Exploring Visual Enhancements on a Mail Survey of Physicians
Geisen, E., Severance, J., Murphy, J., & Olmsted, M. G. (2010, May). Exploring Visual Enhancements on a Mail Survey of Physicians. Presented at AAPOR 2010, .
Objective. This study evaluates the response rate effects of using visual enhancements for a survey of physicians. We implemented an experimental design using a combination of custom Best Hospitals stamps on the survey envelope vs. a standard American flag stamp and a picture on the survey form vs. no picture.
Data Sources. A national survey of 4,700 board-certified physicians was conducted as part of U.S. News & World Report’s annual rankings of America’s Best Hospitals. Study Design. Stratifying by region and specialty, physicians were randomly assigned to be in the control group or one of the experimental treatment groups.
Data Collection. The experiments were combined in a 2x2 factorial design such that physicians were assigned to one of four groups. The first group received the custom Best Hospitals stamp and a photo-version of the survey. The second group also received the custom stamp, but received the text-version of the survey. The third group received the standard American flag stamp and the photo-version of the survey. The fourth group, which was the control, received the standard flag stamp and the text-only survey.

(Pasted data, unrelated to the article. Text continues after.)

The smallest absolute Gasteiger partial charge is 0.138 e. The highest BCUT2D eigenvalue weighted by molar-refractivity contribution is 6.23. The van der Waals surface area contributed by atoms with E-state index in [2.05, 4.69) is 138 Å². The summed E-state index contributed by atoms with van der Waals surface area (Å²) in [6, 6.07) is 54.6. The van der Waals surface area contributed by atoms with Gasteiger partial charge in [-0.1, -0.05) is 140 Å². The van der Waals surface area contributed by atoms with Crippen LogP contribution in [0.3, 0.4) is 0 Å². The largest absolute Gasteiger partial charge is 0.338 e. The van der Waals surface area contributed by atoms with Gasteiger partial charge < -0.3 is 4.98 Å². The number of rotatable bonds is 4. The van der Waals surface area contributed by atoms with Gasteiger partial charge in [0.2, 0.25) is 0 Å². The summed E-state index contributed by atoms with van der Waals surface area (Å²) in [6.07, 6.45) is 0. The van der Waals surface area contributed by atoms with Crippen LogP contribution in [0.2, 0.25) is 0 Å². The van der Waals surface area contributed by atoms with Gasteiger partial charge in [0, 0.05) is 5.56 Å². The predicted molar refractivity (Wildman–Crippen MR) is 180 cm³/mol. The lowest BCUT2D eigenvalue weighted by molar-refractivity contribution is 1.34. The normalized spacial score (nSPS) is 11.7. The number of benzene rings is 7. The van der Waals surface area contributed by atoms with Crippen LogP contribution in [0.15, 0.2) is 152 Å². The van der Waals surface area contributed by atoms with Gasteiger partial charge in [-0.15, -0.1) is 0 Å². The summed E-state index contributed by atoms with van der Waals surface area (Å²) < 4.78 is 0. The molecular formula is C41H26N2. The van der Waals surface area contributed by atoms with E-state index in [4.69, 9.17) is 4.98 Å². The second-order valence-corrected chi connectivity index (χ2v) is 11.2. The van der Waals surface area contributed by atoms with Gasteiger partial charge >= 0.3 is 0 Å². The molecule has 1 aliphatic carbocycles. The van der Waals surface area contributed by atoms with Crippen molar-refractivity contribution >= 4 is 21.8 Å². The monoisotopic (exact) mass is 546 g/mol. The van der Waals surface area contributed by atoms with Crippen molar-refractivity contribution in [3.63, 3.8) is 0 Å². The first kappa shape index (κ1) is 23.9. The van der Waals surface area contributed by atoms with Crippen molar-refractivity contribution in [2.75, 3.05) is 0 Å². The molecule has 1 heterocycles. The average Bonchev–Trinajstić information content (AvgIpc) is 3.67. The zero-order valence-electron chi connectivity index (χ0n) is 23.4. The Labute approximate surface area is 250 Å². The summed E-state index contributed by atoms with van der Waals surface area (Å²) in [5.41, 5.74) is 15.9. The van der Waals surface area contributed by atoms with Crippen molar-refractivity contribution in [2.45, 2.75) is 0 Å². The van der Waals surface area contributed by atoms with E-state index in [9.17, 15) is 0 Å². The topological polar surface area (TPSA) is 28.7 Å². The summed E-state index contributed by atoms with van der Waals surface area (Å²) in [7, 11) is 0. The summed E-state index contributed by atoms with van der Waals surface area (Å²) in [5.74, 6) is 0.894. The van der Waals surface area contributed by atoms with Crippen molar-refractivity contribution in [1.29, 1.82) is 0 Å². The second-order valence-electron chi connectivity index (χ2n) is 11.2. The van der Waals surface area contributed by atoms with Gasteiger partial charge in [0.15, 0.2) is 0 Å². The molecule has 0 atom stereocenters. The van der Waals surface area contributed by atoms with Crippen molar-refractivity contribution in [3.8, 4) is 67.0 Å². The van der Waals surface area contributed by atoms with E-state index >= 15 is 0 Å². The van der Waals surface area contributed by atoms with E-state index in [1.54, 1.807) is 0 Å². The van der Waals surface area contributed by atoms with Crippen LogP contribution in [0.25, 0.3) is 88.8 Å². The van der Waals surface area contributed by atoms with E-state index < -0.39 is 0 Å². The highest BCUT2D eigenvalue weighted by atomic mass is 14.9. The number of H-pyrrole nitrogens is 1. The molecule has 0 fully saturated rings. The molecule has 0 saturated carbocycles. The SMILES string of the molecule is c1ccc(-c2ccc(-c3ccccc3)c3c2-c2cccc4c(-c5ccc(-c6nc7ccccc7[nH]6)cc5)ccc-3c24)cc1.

Principal Findings. The use of a picture on the survey form had no effect on response rates. Adult specialists who received the custom Best Hospitals stamp had significantly different response rates than those who received the American Flag stamp. The adult specialists who received the custom stamp were less likely to respond to the survey. Although the custom stamp created for this study was not successful at increasing response rates, other custom stamps with more tailored content might yield better results.